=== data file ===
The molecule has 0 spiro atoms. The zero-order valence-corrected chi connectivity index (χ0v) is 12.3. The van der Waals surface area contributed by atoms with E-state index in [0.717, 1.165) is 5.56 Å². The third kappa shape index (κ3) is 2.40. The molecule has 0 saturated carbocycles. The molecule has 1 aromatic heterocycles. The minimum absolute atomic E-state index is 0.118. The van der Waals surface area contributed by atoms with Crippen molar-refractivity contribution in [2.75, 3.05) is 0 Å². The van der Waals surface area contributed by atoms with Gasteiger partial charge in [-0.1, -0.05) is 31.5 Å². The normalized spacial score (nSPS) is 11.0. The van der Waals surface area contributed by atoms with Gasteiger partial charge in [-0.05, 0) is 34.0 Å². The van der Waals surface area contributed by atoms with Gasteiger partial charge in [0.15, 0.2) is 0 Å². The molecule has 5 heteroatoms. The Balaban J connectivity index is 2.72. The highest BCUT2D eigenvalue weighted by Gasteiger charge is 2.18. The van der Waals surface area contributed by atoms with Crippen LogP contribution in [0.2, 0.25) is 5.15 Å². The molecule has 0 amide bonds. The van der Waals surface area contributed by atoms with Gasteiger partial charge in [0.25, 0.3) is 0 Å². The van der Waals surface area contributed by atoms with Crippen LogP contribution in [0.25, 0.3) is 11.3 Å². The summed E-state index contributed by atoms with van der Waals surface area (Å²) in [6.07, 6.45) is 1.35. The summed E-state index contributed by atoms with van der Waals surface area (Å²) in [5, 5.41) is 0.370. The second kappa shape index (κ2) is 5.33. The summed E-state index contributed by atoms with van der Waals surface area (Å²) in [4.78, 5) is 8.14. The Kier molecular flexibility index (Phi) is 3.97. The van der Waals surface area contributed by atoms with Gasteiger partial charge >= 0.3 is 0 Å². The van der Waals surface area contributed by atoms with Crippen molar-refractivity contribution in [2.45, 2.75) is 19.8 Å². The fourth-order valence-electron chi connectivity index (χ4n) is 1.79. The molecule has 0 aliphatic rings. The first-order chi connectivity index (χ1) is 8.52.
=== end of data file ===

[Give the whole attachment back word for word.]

The molecule has 0 spiro atoms. The zero-order valence-corrected chi connectivity index (χ0v) is 12.3. The van der Waals surface area contributed by atoms with E-state index in [0.717, 1.165) is 5.56 Å². The third kappa shape index (κ3) is 2.40. The molecule has 0 saturated carbocycles. The molecule has 1 aromatic heterocycles. The minimum absolute atomic E-state index is 0.118. The van der Waals surface area contributed by atoms with Crippen molar-refractivity contribution in [2.75, 3.05) is 0 Å². The van der Waals surface area contributed by atoms with Gasteiger partial charge in [-0.1, -0.05) is 31.5 Å². The normalized spacial score (nSPS) is 11.0. The van der Waals surface area contributed by atoms with Gasteiger partial charge in [-0.05, 0) is 34.0 Å². The van der Waals surface area contributed by atoms with Gasteiger partial charge in [0.15, 0.2) is 0 Å². The molecule has 5 heteroatoms. The Balaban J connectivity index is 2.72. The highest BCUT2D eigenvalue weighted by Gasteiger charge is 2.18. The van der Waals surface area contributed by atoms with Crippen LogP contribution in [0.2, 0.25) is 5.15 Å². The molecule has 0 amide bonds. The van der Waals surface area contributed by atoms with Gasteiger partial charge in [0.25, 0.3) is 0 Å². The van der Waals surface area contributed by atoms with Crippen LogP contribution in [0.25, 0.3) is 11.3 Å². The summed E-state index contributed by atoms with van der Waals surface area (Å²) in [6.07, 6.45) is 1.35. The summed E-state index contributed by atoms with van der Waals surface area (Å²) in [5, 5.41) is 0.370. The second kappa shape index (κ2) is 5.33. The summed E-state index contributed by atoms with van der Waals surface area (Å²) in [4.78, 5) is 8.14. The Kier molecular flexibility index (Phi) is 3.97. The van der Waals surface area contributed by atoms with Gasteiger partial charge >= 0.3 is 0 Å². The van der Waals surface area contributed by atoms with Crippen molar-refractivity contribution in [2.45, 2.75) is 19.8 Å². The fourth-order valence-electron chi connectivity index (χ4n) is 1.79. The molecule has 0 aliphatic rings. The first-order chi connectivity index (χ1) is 8.52.